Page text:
“The camera was my way to communicate with people at that time.”
For Maria Fernanda Hubeaut, an Argentine-American artist, photography is a language. It is her method of communication with the world around her. All her work is interconnected within her world. Hubeaut is a self-taught photographer. Surrounded by photos her entire life, she calls photography her “first love.” She has been working in the field since she was a teenager in different capacities: a photojournalist, a teacher and a performance artist.
What got you to start your journey into photography?
I was a very creative child. I loved to paint, but one day I felt so frustrated because I wanted to reproduce exactly. I wanted to copy something. I was trying to be perfect, like a photographer. And I said well, I’ll use the camera. I will be a photographer. My grandfather was a photographer. He had the first Pentax camera and traveled before I was born.
Who or what has inspired your work?
The connection is very emotional with my grandfather. He suddenly entered a coma when I was around 14 years old and that age is very difficult. I felt very bad when they told me he would die because he wasn’t awake already for a month. I remember that I know where he had his camera, the old Pentax. I got it and went to repair it because he don’t use the camera anymore. I wanted the first camera that he brought on his trip. It was helping me to take photos to remember him. The camera was my way to communicate with people at that time. I learned about photography on my own. Six months later I get a job in a photo lab. I learned from other photographers in the lab. Even if I was very shy, when I want something I’m very communicative. Photography was my language.
Can you talk to me about the photo in the gallery, It’s Not Over?
I was on an assignment to cover Pride in June, all the performances on the carrozas [parade floats]. This was 2007, it was a lot of political statements. I always had my camera ready. I was feeling like I wouldn’t get it. I’m very picky. I want something. In that moment, I see this guy dancing. I love the attitude because he looked feminine but not totally changed into feminine. It was something fascinating about the way he moved. What I loved about the photo is that it can be in 1950, you cannot really know because it’s black and white. Also, the outfit because he’s not using any modern clothes. It’s very universal.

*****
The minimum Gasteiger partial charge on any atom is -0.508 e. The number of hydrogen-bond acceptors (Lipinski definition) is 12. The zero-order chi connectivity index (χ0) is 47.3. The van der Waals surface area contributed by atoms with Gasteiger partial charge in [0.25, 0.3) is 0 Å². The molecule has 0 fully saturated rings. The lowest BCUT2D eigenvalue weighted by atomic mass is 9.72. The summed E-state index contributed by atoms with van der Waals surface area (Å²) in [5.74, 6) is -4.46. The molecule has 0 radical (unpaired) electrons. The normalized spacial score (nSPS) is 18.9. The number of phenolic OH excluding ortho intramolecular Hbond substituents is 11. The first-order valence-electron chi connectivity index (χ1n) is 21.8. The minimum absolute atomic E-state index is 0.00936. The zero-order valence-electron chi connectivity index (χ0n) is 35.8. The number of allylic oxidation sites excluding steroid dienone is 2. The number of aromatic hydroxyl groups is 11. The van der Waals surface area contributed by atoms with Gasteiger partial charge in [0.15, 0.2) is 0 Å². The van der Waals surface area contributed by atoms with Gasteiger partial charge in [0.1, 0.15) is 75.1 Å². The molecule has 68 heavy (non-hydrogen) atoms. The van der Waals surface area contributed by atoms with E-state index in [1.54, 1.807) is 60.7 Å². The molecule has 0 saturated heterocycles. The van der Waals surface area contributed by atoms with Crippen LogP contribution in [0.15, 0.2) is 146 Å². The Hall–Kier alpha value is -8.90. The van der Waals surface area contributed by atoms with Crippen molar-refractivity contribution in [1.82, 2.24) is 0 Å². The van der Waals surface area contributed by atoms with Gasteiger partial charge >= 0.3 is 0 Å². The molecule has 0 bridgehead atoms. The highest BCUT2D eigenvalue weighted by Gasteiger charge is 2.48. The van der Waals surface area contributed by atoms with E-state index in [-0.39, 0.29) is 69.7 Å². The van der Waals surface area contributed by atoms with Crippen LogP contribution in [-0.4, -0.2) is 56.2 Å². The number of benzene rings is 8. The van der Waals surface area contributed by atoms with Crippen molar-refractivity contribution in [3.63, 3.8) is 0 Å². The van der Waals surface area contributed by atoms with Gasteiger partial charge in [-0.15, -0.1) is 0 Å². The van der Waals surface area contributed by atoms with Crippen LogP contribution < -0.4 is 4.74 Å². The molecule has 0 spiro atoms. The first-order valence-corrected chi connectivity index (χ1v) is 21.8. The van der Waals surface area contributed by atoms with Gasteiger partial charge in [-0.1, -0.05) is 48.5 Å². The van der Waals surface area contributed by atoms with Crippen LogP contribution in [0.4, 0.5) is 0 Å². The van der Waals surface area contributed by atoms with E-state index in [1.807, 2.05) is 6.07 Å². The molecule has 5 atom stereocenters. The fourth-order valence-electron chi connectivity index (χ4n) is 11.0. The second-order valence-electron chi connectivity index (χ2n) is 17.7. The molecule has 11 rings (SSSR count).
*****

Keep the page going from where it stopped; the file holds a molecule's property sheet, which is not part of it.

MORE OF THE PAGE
I was drawn to one of your bodies of work, Rayuela. Can you tell me about those photos, what their story is and the hopscotch element?
My life is very interconnected. My own life is like a big hopscotch, a rayuela. It’s a child’s game, but I think it’s an adult game too. You see the structure in front of you, and you have to jump in, throwing the stone, trying to go from the Earth to the sky. Rayuela is the last body of work in my project, “Fotografía Performatica”, and it’s the most intense. When I become a traveler, an immigrant myself, I want to start to explore my new identity as a woman photographer, a female artist. That identity as an artist, as a woman, as a person that does not follow the normal. It’s very simple because it’s a mirror, red lipstick and a person naked. I can be your interviewer now, what is awakening in you when you’re facing this photo?
That piece resonated with me a lot. It’s a woman looking in the mirror trying to see perfection. It’s looking at yourself saying, “What can I fix? What can I change?” The lipstick: So I thought, ‘is this woman ashamed of who she is naturally?’ Like the nature of being a woman and menstruation, and she’s trying to be different, trying to ignore that part of herself.
Yes, it’s how she follows the structure at some point, but then she started to leave. She is reborn as herself from the blood. You have blood and freedom in your blood. You can live in this body in many ways. I also give you the space that you complete the sentence. You complete the image.